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The Benefits of Guar Gum
Finally! There is a food additive that is actually derived from a plant rather than an army of genetically-engineered bacteria. Guar gum is derived from a legume (Cyamopsis tetragonoloba) commonly called the cluster bean. Eighty percent of the world’s production of this food emulsifier comes from India.
The cluster bean is similar to the snap bean, with many pods containing six to ten small seeds or beans per pod. The gum is taken from the endosperm of the seed, which comprises about half of each seed – making guar a very rich source of the gum.
The guar gum is used as a thickening agent found in many conventional, natural, and organic foods and baked goods alike. It is considered a very safe natural soluble fiber, marketed also as Benefiber and Sunfiber. The research on guar gum as a health promoter is compelling. In one study entitled, “Guar gum: a miracle therapy for hypercholesterolemia, hyperglycemia and obesity,” research suggested it has noteworthy health properties. (6)
Blood Sugar Support
There are many studies suggesting numerous health benefits from the use of guar gum. It is rich in a soluble fiber called galactomannan, which is commercially derived from fenugreek seeds and is well-known for its fiber that promotes healthy levels of blood sugar. (1,2,3)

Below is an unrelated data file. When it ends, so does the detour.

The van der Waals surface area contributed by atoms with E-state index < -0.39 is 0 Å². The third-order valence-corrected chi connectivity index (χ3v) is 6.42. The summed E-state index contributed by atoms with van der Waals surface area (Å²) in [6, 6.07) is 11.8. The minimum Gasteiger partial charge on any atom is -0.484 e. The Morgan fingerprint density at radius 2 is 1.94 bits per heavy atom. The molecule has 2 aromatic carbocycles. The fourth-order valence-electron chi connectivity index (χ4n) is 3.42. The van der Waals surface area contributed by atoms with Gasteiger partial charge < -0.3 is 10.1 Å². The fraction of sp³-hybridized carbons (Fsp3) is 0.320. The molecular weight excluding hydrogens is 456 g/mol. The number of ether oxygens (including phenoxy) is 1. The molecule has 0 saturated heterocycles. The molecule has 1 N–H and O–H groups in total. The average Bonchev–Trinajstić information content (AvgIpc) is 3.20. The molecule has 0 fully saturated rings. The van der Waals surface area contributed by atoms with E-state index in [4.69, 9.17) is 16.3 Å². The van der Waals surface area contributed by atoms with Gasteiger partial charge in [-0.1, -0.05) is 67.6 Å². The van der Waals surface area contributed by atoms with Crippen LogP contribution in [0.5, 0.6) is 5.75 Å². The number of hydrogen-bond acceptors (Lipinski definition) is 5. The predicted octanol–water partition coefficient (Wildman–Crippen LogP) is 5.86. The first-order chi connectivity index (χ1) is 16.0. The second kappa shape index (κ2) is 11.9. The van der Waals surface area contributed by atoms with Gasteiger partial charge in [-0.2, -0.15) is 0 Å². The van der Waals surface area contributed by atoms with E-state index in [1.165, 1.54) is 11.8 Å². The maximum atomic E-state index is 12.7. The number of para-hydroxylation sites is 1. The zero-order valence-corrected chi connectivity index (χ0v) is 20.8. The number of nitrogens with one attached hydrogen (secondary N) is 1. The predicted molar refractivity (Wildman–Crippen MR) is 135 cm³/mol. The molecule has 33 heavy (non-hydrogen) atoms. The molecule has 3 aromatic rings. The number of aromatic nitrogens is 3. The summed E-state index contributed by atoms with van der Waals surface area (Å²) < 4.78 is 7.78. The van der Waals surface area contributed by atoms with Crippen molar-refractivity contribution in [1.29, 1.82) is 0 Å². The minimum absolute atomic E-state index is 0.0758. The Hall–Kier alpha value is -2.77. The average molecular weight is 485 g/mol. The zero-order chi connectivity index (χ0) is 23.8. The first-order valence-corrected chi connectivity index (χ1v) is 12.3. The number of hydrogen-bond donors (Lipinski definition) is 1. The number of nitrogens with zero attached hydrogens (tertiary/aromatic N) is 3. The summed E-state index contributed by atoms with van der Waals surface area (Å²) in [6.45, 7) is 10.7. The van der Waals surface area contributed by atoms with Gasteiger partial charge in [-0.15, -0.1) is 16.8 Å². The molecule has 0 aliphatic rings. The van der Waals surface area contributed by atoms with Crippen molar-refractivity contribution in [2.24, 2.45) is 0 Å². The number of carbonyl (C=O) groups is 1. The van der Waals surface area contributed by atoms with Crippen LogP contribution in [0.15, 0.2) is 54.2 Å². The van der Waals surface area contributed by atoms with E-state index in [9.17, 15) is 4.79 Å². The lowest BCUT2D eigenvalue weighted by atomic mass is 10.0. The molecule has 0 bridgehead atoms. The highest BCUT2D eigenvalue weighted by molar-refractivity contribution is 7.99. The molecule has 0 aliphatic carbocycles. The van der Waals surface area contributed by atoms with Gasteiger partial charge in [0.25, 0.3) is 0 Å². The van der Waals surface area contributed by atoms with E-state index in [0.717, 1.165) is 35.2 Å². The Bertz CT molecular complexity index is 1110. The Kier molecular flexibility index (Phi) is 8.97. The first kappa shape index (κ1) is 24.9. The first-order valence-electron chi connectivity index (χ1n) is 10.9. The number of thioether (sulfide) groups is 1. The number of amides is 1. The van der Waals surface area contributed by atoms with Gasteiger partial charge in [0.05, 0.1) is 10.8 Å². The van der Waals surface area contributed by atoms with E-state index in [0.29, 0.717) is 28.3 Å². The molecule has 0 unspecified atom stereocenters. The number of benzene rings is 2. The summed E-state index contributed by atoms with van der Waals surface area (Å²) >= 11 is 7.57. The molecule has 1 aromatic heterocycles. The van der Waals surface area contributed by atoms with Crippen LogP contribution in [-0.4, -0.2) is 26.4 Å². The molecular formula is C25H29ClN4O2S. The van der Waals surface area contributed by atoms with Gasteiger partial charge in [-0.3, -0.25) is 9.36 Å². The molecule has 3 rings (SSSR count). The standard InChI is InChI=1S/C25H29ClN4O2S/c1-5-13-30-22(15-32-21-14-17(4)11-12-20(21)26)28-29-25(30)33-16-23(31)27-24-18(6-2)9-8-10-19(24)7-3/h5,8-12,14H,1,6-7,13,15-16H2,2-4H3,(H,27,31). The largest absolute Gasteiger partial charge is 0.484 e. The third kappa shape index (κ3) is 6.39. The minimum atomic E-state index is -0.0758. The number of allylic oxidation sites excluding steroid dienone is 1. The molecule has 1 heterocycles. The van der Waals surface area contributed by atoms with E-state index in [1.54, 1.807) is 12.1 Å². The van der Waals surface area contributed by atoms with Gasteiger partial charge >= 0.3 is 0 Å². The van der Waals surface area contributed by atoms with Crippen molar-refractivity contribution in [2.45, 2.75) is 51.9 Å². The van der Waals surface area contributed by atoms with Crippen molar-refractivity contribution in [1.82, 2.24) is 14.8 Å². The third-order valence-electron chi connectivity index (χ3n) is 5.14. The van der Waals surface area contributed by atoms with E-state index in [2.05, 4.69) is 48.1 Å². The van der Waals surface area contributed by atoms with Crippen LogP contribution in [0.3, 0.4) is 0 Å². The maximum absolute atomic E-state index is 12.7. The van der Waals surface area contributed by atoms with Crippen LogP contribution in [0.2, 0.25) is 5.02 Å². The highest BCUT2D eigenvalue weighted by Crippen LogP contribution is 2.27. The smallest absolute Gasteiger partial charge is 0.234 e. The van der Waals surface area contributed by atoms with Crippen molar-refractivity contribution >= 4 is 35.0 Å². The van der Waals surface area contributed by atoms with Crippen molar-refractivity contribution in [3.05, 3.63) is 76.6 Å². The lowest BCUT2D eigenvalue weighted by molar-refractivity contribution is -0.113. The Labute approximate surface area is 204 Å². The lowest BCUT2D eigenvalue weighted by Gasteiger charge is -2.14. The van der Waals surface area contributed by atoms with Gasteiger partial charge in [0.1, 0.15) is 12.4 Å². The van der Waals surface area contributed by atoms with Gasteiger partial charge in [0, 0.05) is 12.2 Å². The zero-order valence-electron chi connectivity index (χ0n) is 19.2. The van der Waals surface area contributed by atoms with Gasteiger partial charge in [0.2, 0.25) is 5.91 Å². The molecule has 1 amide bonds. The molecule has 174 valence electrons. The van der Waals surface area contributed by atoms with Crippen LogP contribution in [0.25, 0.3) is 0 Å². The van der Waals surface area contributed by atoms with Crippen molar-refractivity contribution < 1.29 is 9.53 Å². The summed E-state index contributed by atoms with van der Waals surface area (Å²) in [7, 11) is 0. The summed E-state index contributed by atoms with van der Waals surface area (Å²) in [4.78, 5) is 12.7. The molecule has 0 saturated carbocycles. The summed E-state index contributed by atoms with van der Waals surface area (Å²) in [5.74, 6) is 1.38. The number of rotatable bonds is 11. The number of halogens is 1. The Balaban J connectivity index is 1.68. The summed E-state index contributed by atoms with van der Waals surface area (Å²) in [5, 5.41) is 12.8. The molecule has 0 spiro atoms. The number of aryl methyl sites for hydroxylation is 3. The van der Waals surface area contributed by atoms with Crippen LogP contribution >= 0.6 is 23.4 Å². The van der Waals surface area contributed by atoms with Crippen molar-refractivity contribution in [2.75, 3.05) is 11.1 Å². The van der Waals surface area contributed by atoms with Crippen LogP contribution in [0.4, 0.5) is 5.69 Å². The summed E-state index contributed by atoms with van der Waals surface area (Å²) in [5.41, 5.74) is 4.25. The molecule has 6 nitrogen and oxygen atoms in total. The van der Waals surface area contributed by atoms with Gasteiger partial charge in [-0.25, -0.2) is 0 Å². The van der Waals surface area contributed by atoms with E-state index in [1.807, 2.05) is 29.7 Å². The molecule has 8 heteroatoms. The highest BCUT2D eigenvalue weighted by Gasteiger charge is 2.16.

Most soluble fibers are natural carbohydrate- or sugar-blockers in the intestinal tract. The thick, viscous nature of soluble fibers generally slows the absorption of sugars as well as other nutrients, so its use should not be excessive.
Guar gum has also been shown to support cardiovascular health. Supplementing with guar gum showed a reduction in the risk for cardiovascular complications in diabetic patients. (9)
Guar gum has also been found to act as a natural prebiotic, supporting the proliferation of other healthy and beneficial gut microbes. In one study, both FOS (fructo-oligosaccharides) and PHGG (partially hydrolyzed guar gum) were measured in their ability to boost levels of good gut microbes. FOS is a well-known prebiotic, but guar gum is a relatively unknown prebiotic at this point. The study showed a significant increase of bifidobacteria after ingesting the guar gum. (4)
In one study, guar gum helped balance cholesterol by 10% in patients who were not responding to cholesterol medications. (5) It is generally accepted that bile acid levels are reduced in the presence of soluble fibers. Some studies suggest that there may be additional pathways for soluble fibers like guar gum to increase cholesterol excretion. (7)
Guar Gum Side Effects
Some folks have reported an uncomfortable amount of intestinal gas when ingesting guar gum. As with most soluble fibers, they will act as a natural prebiotic. Good microbes make gas as they multiply, and while this might be healthy gas, it can also be very uncomfortable. Anyone with symptoms of intestinal sensitivity should made aware of the possibilities of excess gas from the ingestion of guar gum.
The only other side effects of guar gum I could find were associated with when it is used as a diet pill. In these situations, the guar gum was given in significant quantities to block absorption of nutrients and create false levels of satiety with intestinal bulk. In some of these cases, the guar gum diet pills caused intestinal and esophageal blockages. (8) These products have been recently banned in the United States.
However, when used safely and in proper quantity, guar gum is a compelling and little-known natural food-additive that can support our health!